Counsel for Hollywood conceded at oral argument that the statute could be applied constitutionally to confer jurisdiction and restricted argument to the proposition that, while Virginia could have written the statute in such a way as constitutionally to subject Hollywood to the jurisdiction of its courts, the Commonwealth has, nevertheless, not, in point of fact, done so. While that position is difficult to reconcile with the announced rule of Virginia jurisprudence that the words "transacting any business in this Commonwealth" reach "to the extent permissible under the due process clause," that legal proposition has not been tested in a context quite like the one presented here. We, therefore, from an abundance of caution, proceed to the customary two step analysis.
A. The Statutory Scheme
The Virginia long-arm statute, Va.Code Sec. 8.01-328.1, provides in pertinent part:
A. A court may exercise personal jurisdiction over a person, who acts directly or by an agent, as to a cause of action arising from the person's:
1. Transacting any business in this Commonwealth;
* * *
* * *
Paragraph (1) of the statute extends the court's personal jurisdiction to encompass all nonresidents who transact any business within Virginia so long as the cause of action asserted arises from the nonresident's transaction of business. One act of transacting business will suffice. Kolbe, Inc. v. Chromodern Chair Co., supra.
Although Hollywood argues that it had no contacts with Virginia concerning the disputed contract, the modification letter, which became a part of the basic contract was addressed to and received by IMA in Virginia, telephonic negotiations occurred with one of the participants located in Virginia, and numerous written communiques between the parties were sent to and received in Virginia. There was sufficient "contracting" in Virginia to amount to the transaction of business from which the cause of action arose. See I.T. Sales Inc. v. Dry, 222 Va. 6, 278 S.E.2d 789 (1981) (long-arm jurisdiction obtained where contract had been executed in Virginia but substantially all the performance of the contract's terms took place out-of-state); Kolbe, Inc. v. Chromodern Chair Co., supra (long-arm jurisdiction upheld where a foreign corporation secured a written purchase order from the plaintiff in Virginia). See also General Electric Co. v. Rose Int'l, Inc., 475 F.Supp. 602 (W.D.Va.1979). Plaintiffs' cause of action was a direct result of Hollywood's transaction of business within Virginia, and so the requirement that the cause of action arose from the transacting of the business was clearly satisfied.2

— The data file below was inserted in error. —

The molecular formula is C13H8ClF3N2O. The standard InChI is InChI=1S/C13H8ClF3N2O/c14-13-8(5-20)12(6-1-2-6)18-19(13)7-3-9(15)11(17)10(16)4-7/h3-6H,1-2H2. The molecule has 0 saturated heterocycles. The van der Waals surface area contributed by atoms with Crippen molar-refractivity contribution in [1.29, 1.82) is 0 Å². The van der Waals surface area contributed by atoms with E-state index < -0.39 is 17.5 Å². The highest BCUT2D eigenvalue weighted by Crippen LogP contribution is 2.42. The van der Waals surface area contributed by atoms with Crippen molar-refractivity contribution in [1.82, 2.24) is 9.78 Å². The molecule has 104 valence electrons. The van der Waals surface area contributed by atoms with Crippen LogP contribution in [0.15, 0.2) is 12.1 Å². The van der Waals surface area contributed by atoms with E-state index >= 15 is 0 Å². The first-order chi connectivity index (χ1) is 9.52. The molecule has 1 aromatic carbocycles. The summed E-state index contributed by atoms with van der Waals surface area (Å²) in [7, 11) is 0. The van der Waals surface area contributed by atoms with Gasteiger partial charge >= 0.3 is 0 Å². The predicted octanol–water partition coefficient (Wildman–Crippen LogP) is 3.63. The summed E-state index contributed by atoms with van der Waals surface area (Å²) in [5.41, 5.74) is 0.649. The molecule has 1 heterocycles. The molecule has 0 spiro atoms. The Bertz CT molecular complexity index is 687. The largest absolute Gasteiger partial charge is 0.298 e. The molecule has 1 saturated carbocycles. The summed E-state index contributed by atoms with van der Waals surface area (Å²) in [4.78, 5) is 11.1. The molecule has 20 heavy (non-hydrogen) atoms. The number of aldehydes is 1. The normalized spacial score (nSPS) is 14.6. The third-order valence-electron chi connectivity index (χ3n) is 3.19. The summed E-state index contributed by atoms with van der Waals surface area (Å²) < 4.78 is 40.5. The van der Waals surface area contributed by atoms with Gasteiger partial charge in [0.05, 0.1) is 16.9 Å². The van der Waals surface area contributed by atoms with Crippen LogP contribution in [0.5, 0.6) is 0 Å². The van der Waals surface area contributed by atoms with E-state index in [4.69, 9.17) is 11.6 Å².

B. Due Process Considerations
The Due Process Clause serves as a limitation on state assertions of jurisdiction and its scope should normally be investigated if a state's statute is construed to confer long-arm jurisdiction.3 The parameters of the due process inquiry are well-settled. Where the person over whom jurisdiction is asserted has established "certain minimum contacts" with the forum such that requiring him to defend his interests in the forum would not "offend 'traditional notions of fair play and substantial justice,' " International Shoe Co. v. Washington, 326 U.S. 310, 316, 66 S.Ct. 154, 158, 90 L.Ed. 95 (1945), and where he has "purposely avail[ed] [himself] of the privilege of conducting activities within the forum state, thus invoking the benefits and protections of its laws," Hanson v. Denckla, 357 U.S. 235, 253, 78 S.Ct. 1228, 1239, 2 L.Ed.2d 1283 (1958), jurisdiction will be upheld. Each assertion of jurisdiction is to be tested on a case by case basis. Kulko v. Superior Court of California, 436 U.S. 84, 92, 98 S.Ct. 1690, 1696, 56 L.Ed.2d 132 (1978).
Hollywood solicits business throughout the state of Virginia using manufacturers' representatives as well as numerous forms of advertising. Virginia customers are billed directly by Hollywood. Products are distributed to two "break-down" points in Virginia. Hollywood contacts Virginia peanut concerns with regularity. Such solicitation of business within a forum state is sufficient to subject a foreign corporation to suit within that State. Travelers Health Assn. v. Virginia, 339 U.S. 643, 70 S.Ct. 927, 94 L.Ed. 1154 (1960); Westcott-Alexander, Inc. v. Dailey, 264 F.2d 853 (4th Cir.1959).
Hollywood contends that, because it was not "doing business" in Virginia in such a manner as to necessitate procurement of a certificate of authority from the State Corporation Commission under Va.Code Sec. 13.1-102, it has insufficient "minimum contact" with Virginia to permit in personam jurisdiction. Fourth Circuit precedent requires that we reject as inapposite such a contention. See Westcott-Alexander, Inc. v. Dailey, supra, 264 F.2d at 857, 860.
Hollywood admittedly has sufficient contact with Virginia to satisfy due process and thus to permit the extension of jurisdiction under the Virginia long-arm statute.
E.g., Geelhoed v. Jensen, 277 Md. 220, 352 A.2d 818 (1976)
Accordingly, we have no occasion to inquire as to whether, and, if so, to what extent the requirement may have been relaxed by the decision in Kolbe, Inc. v. Chromodern Chair Co., supra
For the purposes of argument, we proceed on the assumption that counsel's apparent concession at oral argument that due process requirements were sufficiently met derived from a misunderstanding